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The Basics of Business Resilience

Written by Live Oak Bank

The Basics of Business Resilience

With Live Oak, you get a partner who believes in your success, and is willing to take the journey alongside you. We provide small business loans tailored to your goals.

No one is immune to difficult times that can truly put your business to the test. However, you can successfully navigate economic uncertainties with the appropriate strategies in place. When you plan for unexpected challenges, your business will be better suited to maintain normal business operations, even in the wake of disruption. Over the course of the global pandemic, we’ve learned some lessons on how to stay nimble and make strategic adjustments to help your business. While every industry and business may face its own unique challenges, we’ve put together the basic elements of business resilience.

When an economic crisis hits, it’s wise to reduce your monthly outgoing cash flow. As we saw during the pandemic, things changed rapidly and without warning. It’s best to approach your cost cutting with precision and intention. When determining where to cut back and by how much, remember that cutting too deeply could be detrimental in the long run. There are many ways you can attempt to reduce your monthly cash flow. See if you can negotiate a lower monthly rent by signing a long-term lease with your landlord. Reduce marketing spend by leveraging social media – you can target your prospects and customers while pushing organic traffic to your website. Pull back on discretionary spending like new equipment or upgrades to your office. The common thread throughout these various methods is that you get to retain your workforce. Utilize this approach to cut costs and reduce outgoing cashflow so that you don’t have to cut employees.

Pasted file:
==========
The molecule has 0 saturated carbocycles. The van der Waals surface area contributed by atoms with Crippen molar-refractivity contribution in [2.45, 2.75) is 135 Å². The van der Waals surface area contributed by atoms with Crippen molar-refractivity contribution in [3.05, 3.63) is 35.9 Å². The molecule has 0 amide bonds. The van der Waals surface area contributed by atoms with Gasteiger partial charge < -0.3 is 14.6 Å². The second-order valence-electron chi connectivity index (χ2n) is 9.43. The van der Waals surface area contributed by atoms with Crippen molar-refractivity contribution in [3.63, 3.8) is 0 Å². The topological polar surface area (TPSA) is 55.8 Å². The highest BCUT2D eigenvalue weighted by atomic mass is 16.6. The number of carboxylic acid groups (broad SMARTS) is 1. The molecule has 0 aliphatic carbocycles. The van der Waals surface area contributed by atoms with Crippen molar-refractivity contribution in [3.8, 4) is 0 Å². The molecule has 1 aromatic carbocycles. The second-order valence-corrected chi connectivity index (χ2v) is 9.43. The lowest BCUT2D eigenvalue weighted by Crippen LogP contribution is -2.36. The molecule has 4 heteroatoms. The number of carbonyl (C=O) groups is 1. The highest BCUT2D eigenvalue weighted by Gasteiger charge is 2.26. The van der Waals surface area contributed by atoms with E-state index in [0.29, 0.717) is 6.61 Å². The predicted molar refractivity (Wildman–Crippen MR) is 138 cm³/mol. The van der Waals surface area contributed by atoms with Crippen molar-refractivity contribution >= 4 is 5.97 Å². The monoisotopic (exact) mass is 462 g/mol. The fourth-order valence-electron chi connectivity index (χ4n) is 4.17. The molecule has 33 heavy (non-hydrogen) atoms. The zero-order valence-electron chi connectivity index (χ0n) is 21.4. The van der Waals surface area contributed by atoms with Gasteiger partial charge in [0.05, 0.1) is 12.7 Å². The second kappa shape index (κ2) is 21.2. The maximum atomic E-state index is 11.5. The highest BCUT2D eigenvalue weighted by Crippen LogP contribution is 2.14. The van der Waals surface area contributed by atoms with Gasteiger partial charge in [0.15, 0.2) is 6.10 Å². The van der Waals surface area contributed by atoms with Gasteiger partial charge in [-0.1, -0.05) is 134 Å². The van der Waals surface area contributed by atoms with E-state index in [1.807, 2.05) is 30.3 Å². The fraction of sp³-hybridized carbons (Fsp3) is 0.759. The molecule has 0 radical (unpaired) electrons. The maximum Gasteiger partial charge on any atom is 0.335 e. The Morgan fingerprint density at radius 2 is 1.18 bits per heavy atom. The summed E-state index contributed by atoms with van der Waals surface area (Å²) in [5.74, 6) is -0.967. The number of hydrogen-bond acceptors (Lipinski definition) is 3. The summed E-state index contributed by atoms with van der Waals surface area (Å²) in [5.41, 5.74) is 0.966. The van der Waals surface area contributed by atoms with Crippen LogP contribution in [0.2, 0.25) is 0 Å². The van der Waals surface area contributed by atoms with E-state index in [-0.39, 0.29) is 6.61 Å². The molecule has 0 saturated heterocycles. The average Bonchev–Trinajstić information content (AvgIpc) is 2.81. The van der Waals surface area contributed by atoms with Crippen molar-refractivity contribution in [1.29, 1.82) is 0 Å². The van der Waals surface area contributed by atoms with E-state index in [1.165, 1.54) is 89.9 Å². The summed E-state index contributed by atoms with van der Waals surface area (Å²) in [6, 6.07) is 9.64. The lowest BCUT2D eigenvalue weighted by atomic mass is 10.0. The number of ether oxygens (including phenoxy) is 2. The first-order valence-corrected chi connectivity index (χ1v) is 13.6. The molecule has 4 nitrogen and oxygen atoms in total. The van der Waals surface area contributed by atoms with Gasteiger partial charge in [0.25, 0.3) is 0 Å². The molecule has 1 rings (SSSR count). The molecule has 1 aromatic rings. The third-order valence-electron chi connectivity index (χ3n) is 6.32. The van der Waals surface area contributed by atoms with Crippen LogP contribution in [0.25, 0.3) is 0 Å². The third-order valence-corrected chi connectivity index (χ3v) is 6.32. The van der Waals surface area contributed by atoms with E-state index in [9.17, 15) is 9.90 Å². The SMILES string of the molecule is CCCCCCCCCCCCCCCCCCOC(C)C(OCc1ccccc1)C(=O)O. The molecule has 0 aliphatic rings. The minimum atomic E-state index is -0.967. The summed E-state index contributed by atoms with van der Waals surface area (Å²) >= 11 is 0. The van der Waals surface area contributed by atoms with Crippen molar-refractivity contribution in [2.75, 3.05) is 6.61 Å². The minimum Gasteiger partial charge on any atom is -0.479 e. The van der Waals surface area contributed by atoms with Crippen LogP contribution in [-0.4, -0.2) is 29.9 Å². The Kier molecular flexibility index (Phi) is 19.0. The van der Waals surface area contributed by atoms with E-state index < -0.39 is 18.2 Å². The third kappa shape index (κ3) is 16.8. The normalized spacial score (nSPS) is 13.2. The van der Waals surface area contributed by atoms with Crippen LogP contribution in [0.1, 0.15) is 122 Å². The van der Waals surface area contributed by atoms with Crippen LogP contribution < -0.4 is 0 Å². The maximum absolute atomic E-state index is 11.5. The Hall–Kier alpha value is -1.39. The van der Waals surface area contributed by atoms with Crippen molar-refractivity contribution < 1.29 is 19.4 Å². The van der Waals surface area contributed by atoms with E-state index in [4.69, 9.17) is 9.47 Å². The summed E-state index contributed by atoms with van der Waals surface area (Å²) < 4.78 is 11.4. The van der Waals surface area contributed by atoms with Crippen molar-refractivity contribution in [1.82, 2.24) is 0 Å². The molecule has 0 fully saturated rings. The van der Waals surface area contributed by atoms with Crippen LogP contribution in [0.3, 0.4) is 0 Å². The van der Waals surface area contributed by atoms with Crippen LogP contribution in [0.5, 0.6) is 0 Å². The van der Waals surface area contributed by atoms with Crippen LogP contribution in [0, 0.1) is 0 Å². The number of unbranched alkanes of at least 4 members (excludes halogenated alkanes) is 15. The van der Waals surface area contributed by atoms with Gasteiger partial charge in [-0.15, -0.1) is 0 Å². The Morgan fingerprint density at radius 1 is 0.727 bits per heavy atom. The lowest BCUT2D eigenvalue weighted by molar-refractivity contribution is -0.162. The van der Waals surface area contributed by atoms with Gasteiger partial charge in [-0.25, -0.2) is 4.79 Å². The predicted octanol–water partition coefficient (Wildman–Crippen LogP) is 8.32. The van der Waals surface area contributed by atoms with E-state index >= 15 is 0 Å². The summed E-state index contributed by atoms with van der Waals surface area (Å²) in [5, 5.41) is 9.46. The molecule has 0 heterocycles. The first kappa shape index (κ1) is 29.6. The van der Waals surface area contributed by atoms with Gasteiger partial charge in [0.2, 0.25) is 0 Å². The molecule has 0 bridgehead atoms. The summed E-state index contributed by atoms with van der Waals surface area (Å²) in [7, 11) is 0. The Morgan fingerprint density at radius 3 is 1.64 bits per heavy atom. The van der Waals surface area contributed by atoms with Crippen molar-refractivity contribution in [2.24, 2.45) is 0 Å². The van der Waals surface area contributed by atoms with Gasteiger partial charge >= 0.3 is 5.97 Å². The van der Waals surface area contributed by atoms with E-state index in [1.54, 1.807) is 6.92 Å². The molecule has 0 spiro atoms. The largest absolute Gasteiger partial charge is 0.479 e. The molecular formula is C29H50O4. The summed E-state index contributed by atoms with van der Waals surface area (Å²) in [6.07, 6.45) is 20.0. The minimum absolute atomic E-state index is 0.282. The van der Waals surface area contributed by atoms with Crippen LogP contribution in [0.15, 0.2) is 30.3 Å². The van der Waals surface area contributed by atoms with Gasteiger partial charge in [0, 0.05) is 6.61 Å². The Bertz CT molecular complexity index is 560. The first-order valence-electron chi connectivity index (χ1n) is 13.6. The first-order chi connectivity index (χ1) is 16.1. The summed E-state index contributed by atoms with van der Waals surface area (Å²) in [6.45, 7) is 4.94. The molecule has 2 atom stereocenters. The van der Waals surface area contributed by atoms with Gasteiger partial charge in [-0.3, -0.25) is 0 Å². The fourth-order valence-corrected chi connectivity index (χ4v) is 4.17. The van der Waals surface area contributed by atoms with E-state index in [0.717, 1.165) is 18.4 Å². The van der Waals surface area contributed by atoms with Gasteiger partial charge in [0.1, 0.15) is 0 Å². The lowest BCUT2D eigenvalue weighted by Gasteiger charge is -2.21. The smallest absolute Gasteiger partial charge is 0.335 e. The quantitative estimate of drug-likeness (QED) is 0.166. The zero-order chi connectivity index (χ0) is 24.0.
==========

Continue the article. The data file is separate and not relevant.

When money is tight, you likely have less to spend on acquiring new customers. Let your best customers know how much you appreciate their continued support and patronage. Send a hand-written note or pick up the phone to have a conversation with your top customers and express your gratitude for their loyalty. Shift your sales focus from bringing in new customers to nurturing your proven customers. Some ideas include creating a customer reward program or an incentive program for your sales team. These touch points add value to your relationship and offer an opportunity to let folks know you are open for business, even if you have limited offerings. If you are closed or planning to close, let customers know that you will be back soon. And don’t forget about staying in front of them with low-cost marketing tactics like email and social media updates.


For most small businesses, your workforce is a critical factor for success. When your business faces a challenge of any kind, band together to make sure your employees’ morale doesn’t nosedive. Be transparent about specific hurdles and communicate clearly and frequently about the state of your industry. Use tough times as an opportunity to bond and build engagement with your employees, who often see each other as a family. If you strive to cultivate an air of camaraderie, your team will feel supported and ensured that you can all overcome this obstacle together. Employees often see each other as family—using tough times like these to support and lift each other up will make you stronger as a team and improve overall employee morale in the long run.